The Parents' Review

A Monthly Magazine of Home-Training and Culture

Edited by Charlotte Mason.

"Education is an atmosphere, a discipline, a life."
The Grasmere Play.

by Edith Fisher.
Volume 15, 1904, pg. 214-215

Every winter the life of the lovely village of Grasmere, set in its ring of hills and bright with its shining lake, is made busy and happy and lifted out of its normal ruts by "the Play." Not that kind neighbors from big houses share their theatrical diversions with the village, but that the villagers play a play among themselves and that the rest of the village, and the quality if they will, come to see.

And they do will, and are even known to go to two out of three performances and to enjoy themselves heartily as the village itself and to laugh and cry with the best.

This year Miss Charlotte Fletcher, daughter of a former Rector, wrote for the fourth year in succession a play which, as before, certain able friends on the spot have taugt to willing learners. The coaching, following on an instinctive choice of players, has brought out true gifts of humour and pathos, and all expressed in an atmosphere and in surroundings familiar to the players and spoken in the speech of their own fine vigorous dialect. And here the folk-lorists may rejoice, for through Miss Fletcher, valuable unwritten words and phrases have been saved and set down.

"Hester's Troth, a Village Drama," had the fitting distinction of opening the new Village Hall, a spacious and picturesque building without any aggressive newness, but falling sympathetically into the landscape.

Our plot proves simple, as it should do; Hester, a daughter of the village, is betrothed to Jim Saddleback, a young farmer, who, when ruin falls on Hester's home, goes back to South Africa at the bidding of the crafty Boss Gabblestone to recover some lost diamonds, with the promise of such a payment as will set Hester's heart at ease for ever for her old parents. Through the dark difficulties that follow, Hester is faithful to her troth and all ends well at last. But the characterization and the seizing of it by the players, as they give the vivid dialogue, is the main interest of the evening. No sweeter, truer, village maiden can be set before the eyes of the village than is impersonated in Hester Hartley: no more appropriately distasteful "company promoter" than Boss Gabblestone; whilst for fun and true humour the scolding wife of Sammy Slowcome carries all before her. But in fact there is plenty of good acting--the convincing hero of the piece, Jim Saddleback, the admirable secondary part of Dorothy, a friend of Hester's--to choose is to invidiously omit the rest.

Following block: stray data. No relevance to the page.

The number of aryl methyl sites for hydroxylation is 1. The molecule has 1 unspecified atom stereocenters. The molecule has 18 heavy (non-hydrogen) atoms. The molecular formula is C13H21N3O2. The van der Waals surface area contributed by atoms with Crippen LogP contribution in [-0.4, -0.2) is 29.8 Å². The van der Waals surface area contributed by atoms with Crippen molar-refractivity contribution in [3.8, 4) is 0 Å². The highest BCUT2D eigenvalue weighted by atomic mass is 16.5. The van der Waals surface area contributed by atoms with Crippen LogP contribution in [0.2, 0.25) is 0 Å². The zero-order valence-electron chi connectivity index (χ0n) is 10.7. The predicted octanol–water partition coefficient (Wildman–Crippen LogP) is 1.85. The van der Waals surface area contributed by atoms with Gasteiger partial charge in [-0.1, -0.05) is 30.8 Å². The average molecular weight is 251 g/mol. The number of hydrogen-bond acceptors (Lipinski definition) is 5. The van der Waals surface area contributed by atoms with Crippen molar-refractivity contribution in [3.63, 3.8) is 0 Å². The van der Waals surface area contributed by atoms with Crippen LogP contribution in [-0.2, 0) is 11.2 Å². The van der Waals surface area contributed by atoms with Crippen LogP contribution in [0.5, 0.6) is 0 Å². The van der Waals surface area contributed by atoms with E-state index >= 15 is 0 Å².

The scene at the sheep-shearing gathering might be taken by an enterprising vendor of sun-bonnets for an advertisement of that charming head-gear and a death-blow to the crooked, overladen hat. The song sung--the orchestra of three belonging to one village family--is traditional, whilst in a simpler but charming ironing scene, the "Ironing Song" is written for the play by Canon Rawnsley and might become a tradition too--a song for laundry-workers everywhere, so keenly realistic and yet in spirit so transforming.

As to scenery, willing and able hands have painted that; as to properties, who in the village but lends for a whole week a table or curtains or what will serve, with generous haste?

The play makes socially for good, drawing people together by steady work in common, making many lives wider and brighter.

For the three performances this week are but the finishing stroke; unseen to those who come to enjoy are the weeks and months in which leisure or well-earned rest has been sacrificed in the cause of faithful and patient study. With an understanding playwright in Miss Fletcher and certain other happy lesser conditions, we have Grasmere Play the delightful thing it is.

That to follow in its difficult path and create plays and players in the villages of rural England would be to increase the joy of the nation, one cannot doubt; but the path is very difficult.

Typed by Mrs. Erica Wright, August, 2023; Proofread by LNL, August, 2023